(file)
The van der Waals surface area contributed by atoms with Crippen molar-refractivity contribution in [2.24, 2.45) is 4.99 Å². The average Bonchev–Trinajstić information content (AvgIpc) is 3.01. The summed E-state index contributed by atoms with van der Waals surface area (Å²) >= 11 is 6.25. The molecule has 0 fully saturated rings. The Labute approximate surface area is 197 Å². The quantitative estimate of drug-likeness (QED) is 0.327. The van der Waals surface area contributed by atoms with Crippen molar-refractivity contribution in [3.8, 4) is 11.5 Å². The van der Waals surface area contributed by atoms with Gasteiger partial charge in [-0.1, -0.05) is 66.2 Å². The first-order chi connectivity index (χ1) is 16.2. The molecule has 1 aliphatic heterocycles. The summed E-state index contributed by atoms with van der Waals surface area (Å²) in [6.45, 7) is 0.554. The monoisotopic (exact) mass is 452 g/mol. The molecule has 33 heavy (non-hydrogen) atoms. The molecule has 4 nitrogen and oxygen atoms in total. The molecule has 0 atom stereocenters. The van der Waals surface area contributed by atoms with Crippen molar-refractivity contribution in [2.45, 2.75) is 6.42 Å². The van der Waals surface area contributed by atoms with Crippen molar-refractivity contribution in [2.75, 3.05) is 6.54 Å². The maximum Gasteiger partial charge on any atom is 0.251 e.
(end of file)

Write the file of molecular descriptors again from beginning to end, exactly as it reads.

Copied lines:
The van der Waals surface area contributed by atoms with Crippen molar-refractivity contribution in [2.24, 2.45) is 4.99 Å². The average Bonchev–Trinajstić information content (AvgIpc) is 3.01. The summed E-state index contributed by atoms with van der Waals surface area (Å²) >= 11 is 6.25. The molecule has 0 fully saturated rings. The Labute approximate surface area is 197 Å². The quantitative estimate of drug-likeness (QED) is 0.327. The van der Waals surface area contributed by atoms with Crippen molar-refractivity contribution in [3.8, 4) is 11.5 Å². The van der Waals surface area contributed by atoms with Gasteiger partial charge in [-0.1, -0.05) is 66.2 Å². The first-order chi connectivity index (χ1) is 16.2. The molecule has 1 aliphatic heterocycles. The summed E-state index contributed by atoms with van der Waals surface area (Å²) in [6.45, 7) is 0.554. The monoisotopic (exact) mass is 452 g/mol. The molecule has 33 heavy (non-hydrogen) atoms. The molecule has 4 nitrogen and oxygen atoms in total. The molecule has 0 atom stereocenters. The van der Waals surface area contributed by atoms with Crippen molar-refractivity contribution in [2.45, 2.75) is 6.42 Å². The van der Waals surface area contributed by atoms with Crippen molar-refractivity contribution in [2.75, 3.05) is 6.54 Å². The maximum Gasteiger partial charge on any atom is 0.251 e.